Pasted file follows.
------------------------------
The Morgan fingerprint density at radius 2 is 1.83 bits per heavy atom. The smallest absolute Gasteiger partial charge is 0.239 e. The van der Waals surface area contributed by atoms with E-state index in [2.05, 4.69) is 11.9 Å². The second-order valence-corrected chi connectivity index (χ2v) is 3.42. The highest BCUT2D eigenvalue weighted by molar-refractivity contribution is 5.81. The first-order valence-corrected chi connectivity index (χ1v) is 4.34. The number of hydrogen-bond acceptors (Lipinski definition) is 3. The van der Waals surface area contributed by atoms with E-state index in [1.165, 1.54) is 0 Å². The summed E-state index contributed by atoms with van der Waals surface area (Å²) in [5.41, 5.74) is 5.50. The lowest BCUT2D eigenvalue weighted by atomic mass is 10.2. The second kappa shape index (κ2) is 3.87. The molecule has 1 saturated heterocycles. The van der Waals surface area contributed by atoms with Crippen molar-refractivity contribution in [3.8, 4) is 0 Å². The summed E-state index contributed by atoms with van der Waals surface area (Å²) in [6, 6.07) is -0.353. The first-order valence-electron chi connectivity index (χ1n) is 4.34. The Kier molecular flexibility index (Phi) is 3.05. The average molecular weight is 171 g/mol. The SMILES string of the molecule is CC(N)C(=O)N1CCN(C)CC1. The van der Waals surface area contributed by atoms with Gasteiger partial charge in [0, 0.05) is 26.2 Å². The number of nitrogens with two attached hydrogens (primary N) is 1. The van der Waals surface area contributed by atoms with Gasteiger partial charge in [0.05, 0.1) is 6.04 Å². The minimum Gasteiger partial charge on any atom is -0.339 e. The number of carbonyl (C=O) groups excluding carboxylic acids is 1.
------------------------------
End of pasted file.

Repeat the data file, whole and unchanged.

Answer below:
The Morgan fingerprint density at radius 2 is 1.83 bits per heavy atom. The smallest absolute Gasteiger partial charge is 0.239 e. The van der Waals surface area contributed by atoms with E-state index in [2.05, 4.69) is 11.9 Å². The second-order valence-corrected chi connectivity index (χ2v) is 3.42. The highest BCUT2D eigenvalue weighted by molar-refractivity contribution is 5.81. The first-order valence-corrected chi connectivity index (χ1v) is 4.34. The number of hydrogen-bond acceptors (Lipinski definition) is 3. The van der Waals surface area contributed by atoms with E-state index in [1.165, 1.54) is 0 Å². The summed E-state index contributed by atoms with van der Waals surface area (Å²) in [5.41, 5.74) is 5.50. The lowest BCUT2D eigenvalue weighted by atomic mass is 10.2. The second kappa shape index (κ2) is 3.87. The molecule has 1 saturated heterocycles. The van der Waals surface area contributed by atoms with Crippen molar-refractivity contribution in [3.8, 4) is 0 Å². The summed E-state index contributed by atoms with van der Waals surface area (Å²) in [6, 6.07) is -0.353. The first-order valence-electron chi connectivity index (χ1n) is 4.34. The Kier molecular flexibility index (Phi) is 3.05. The average molecular weight is 171 g/mol. The SMILES string of the molecule is CC(N)C(=O)N1CCN(C)CC1. The van der Waals surface area contributed by atoms with Gasteiger partial charge in [0, 0.05) is 26.2 Å². The number of nitrogens with two attached hydrogens (primary N) is 1. The van der Waals surface area contributed by atoms with Gasteiger partial charge in [0.05, 0.1) is 6.04 Å². The minimum Gasteiger partial charge on any atom is -0.339 e. The number of carbonyl (C=O) groups excluding carboxylic acids is 1.